One of IPT1's most serious problems was its inability to handle large datasets. For example, a dataset with only half a million records (relatively small compared to some of the biggest in the GBIF network) caused the application to slow down to such a degree that even the most patient users were throwing their hands up in dismay.
Anyways, I wanted to see for myself whether the IPT’s problems with large datasets have been overcome or not in the newest version: IPT2.
Here’s what I did to run the test: First, I connected to a MySQL database and used a “select * from … limit …” query to define my source data totalling 24 million records (the same number of records as a large dataset coming from Sweden). Next, I mapped 17 columns to Darwin Core occurrence terms and once this was done I was able to start the publication of a Darwin Core Archive (DwC-A). The publication took just under 50 minutes to finish, processing approximately 500,000 records per minute. Take a look at the screenshot below that was taken after the successful publication. Important to note is that this test was run on a Tomcat server with only 256MB of memory. In fact, special care was taken during IPT2 design to ensure it could still run on older hardware that didn’t have a lot of memory. It’s worth noting that this is one of the reasons why IPT2 is not as feature rich as the IPT1 was.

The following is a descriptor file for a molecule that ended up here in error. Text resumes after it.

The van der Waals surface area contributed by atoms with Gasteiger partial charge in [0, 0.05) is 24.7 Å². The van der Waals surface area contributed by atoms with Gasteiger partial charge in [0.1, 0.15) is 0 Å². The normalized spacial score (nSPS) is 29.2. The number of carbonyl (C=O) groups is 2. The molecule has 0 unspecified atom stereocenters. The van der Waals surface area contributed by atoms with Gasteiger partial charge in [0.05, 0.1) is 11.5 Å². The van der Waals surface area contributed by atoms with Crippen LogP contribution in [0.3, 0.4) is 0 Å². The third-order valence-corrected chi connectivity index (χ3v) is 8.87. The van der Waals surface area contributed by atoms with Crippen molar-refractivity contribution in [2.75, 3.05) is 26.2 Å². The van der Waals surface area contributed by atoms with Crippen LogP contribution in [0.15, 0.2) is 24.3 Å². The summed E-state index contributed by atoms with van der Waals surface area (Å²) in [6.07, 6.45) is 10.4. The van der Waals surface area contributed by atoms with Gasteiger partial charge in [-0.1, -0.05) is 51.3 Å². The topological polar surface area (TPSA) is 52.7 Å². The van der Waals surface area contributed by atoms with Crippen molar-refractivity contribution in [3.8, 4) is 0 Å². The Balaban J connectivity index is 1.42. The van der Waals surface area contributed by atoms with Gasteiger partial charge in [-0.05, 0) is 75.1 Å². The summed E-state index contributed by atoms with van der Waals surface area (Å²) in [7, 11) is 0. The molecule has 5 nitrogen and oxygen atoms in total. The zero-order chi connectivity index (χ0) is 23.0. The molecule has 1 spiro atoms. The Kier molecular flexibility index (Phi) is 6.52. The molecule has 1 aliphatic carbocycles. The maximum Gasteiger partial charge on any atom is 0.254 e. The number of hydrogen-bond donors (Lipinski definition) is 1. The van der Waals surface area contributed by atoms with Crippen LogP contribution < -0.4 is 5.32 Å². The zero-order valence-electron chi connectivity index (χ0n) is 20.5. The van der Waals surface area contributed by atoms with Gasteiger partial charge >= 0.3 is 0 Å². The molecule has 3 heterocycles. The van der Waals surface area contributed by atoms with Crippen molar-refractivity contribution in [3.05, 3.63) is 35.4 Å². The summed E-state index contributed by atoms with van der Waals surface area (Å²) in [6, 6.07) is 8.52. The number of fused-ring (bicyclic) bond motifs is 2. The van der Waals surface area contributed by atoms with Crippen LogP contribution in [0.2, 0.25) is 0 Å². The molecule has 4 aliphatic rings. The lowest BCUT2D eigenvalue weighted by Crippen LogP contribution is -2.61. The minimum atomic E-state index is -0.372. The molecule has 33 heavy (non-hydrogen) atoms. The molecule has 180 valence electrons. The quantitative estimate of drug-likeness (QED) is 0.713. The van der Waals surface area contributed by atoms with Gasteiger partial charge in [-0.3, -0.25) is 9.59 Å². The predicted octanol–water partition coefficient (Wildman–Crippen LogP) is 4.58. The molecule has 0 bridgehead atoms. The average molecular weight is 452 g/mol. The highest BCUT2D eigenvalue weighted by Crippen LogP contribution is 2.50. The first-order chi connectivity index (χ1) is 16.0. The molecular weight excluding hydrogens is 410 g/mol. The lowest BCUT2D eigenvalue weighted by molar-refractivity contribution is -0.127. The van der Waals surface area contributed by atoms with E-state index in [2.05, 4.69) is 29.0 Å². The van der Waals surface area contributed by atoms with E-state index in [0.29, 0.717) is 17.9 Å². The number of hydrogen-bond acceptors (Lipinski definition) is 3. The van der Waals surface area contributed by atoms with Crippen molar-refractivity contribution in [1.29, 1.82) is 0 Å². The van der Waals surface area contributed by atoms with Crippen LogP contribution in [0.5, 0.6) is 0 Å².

So just how does the IPT2 handle 24 million records coming from a database while running on a system with so little memory? The answer is that instead of returning all records at once, they are retrieved in small result sets only having about 1000 records each. These results sets are then streamed to file and immediately written to disk. The final DwC-A generated was 3.61GB in size, so some disk space is obviously needed too.
Therefore in conclusion I feel that he IPT2 has successfully overcome its previous problems handling large datasets. I hope other adopters will now give it a shot themselves.
This is what phylodiversity looks like
4 weeks ago